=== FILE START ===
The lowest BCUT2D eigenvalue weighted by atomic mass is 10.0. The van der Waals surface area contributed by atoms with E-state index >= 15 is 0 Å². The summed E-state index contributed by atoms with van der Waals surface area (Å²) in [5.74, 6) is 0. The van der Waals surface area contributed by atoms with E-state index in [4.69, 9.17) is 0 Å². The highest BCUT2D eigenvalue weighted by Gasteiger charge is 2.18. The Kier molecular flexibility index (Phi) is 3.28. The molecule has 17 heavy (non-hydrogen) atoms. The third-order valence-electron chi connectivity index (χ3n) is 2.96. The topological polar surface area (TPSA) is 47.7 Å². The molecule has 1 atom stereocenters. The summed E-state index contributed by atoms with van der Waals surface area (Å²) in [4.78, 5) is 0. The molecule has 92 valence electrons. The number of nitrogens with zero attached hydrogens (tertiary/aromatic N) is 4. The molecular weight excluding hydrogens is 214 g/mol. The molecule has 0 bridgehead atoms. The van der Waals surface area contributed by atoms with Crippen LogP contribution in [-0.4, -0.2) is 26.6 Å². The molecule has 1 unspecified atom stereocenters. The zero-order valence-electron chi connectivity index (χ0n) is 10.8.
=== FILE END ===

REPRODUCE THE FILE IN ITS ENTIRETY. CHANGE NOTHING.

The lowest BCUT2D eigenvalue weighted by atomic mass is 10.0. The van der Waals surface area contributed by atoms with E-state index >= 15 is 0 Å². The summed E-state index contributed by atoms with van der Waals surface area (Å²) in [5.74, 6) is 0. The van der Waals surface area contributed by atoms with E-state index in [4.69, 9.17) is 0 Å². The highest BCUT2D eigenvalue weighted by Gasteiger charge is 2.18. The Kier molecular flexibility index (Phi) is 3.28. The molecule has 17 heavy (non-hydrogen) atoms. The third-order valence-electron chi connectivity index (χ3n) is 2.96. The topological polar surface area (TPSA) is 47.7 Å². The molecule has 1 atom stereocenters. The summed E-state index contributed by atoms with van der Waals surface area (Å²) in [4.78, 5) is 0. The molecule has 92 valence electrons. The number of nitrogens with zero attached hydrogens (tertiary/aromatic N) is 4. The molecular weight excluding hydrogens is 214 g/mol. The molecule has 0 bridgehead atoms. The van der Waals surface area contributed by atoms with Crippen LogP contribution in [-0.4, -0.2) is 26.6 Å². The molecule has 1 unspecified atom stereocenters. The zero-order valence-electron chi connectivity index (χ0n) is 10.8.